Mark Akenside (1721-1770 / England)
For a Column At Runnymede
Thou, who the verdant plain dost traverse here
While Thames among his willows from thy view
Retires; O stranger, stay thee, and the scene
Around contemplate well. This is the place
Where England's ancient barons, clad in arms
And stern with conquest, from their tyrant king
(Then rendered tame) did challenge and secure
The charter of thy freedom. Pass not on
Till thou hast blest their memory, and paid
Those thanks which God appointed the reward
Of public virtue. And if chance thy home
Salute thee with a father's honour'd name,
Go, call thy sons: instruct them what a debt
They owe their ancestors; and make them swear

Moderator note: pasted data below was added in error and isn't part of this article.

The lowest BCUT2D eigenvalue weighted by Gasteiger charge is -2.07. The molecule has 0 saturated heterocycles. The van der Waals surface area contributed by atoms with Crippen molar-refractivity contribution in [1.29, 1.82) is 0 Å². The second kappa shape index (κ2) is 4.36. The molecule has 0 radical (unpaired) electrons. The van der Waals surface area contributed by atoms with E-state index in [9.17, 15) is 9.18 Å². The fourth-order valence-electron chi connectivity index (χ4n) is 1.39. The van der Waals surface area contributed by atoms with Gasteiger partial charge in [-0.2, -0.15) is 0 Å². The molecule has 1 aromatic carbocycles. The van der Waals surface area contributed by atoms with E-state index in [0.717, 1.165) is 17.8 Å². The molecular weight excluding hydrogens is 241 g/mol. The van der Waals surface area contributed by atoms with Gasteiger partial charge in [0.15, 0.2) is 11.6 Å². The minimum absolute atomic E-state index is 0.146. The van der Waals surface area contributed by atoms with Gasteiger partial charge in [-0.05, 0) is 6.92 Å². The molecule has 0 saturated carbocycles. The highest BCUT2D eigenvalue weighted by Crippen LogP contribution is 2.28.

To pay it, by transmitting down entire
Those sacred rights to which themselves were born.
Poet Other Poems
- A British PHILIPPIC
- A Song
- Ambition And Content: A Fable
- Complaint, The
- Female Beauty
- For a Column At Runnymede
- Friendship and Love
- Hymn to Science
- Inscriptions: I: For A Grotto
- Inscriptions: II: For A Statue Of Chauce...
- Inscriptions: III: Whoe'er Thou Art Whos...
- Inscriptions: IV: O Youths And Virgins
- Inscriptions: IX: Me Tho' In Life's Sequ...
Read this poem in other languages
This poem has not been translated into any other language yet.